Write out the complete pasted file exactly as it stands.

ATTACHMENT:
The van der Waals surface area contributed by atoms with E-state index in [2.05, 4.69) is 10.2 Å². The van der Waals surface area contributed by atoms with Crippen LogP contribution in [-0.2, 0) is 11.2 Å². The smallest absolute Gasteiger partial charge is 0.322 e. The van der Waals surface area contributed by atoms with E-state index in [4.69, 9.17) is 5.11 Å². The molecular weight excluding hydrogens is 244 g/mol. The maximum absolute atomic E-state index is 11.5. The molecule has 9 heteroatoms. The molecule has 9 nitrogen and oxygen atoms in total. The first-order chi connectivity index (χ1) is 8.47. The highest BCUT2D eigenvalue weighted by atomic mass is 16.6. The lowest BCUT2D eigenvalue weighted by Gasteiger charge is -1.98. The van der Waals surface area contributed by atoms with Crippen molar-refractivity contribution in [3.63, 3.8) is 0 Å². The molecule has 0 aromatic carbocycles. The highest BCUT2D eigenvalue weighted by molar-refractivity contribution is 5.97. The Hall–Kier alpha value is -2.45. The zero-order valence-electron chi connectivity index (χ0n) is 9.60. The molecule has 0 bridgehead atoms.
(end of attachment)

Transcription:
The van der Waals surface area contributed by atoms with E-state index in [2.05, 4.69) is 10.2 Å². The van der Waals surface area contributed by atoms with Crippen LogP contribution in [-0.2, 0) is 11.2 Å². The smallest absolute Gasteiger partial charge is 0.322 e. The van der Waals surface area contributed by atoms with E-state index in [4.69, 9.17) is 5.11 Å². The molecular weight excluding hydrogens is 244 g/mol. The maximum absolute atomic E-state index is 11.5. The molecule has 9 heteroatoms. The molecule has 9 nitrogen and oxygen atoms in total. The first-order chi connectivity index (χ1) is 8.47. The highest BCUT2D eigenvalue weighted by atomic mass is 16.6. The lowest BCUT2D eigenvalue weighted by Gasteiger charge is -1.98. The van der Waals surface area contributed by atoms with Crippen molar-refractivity contribution in [3.63, 3.8) is 0 Å². The molecule has 0 aromatic carbocycles. The highest BCUT2D eigenvalue weighted by molar-refractivity contribution is 5.97. The Hall–Kier alpha value is -2.45. The zero-order valence-electron chi connectivity index (χ0n) is 9.60. The molecule has 0 bridgehead atoms.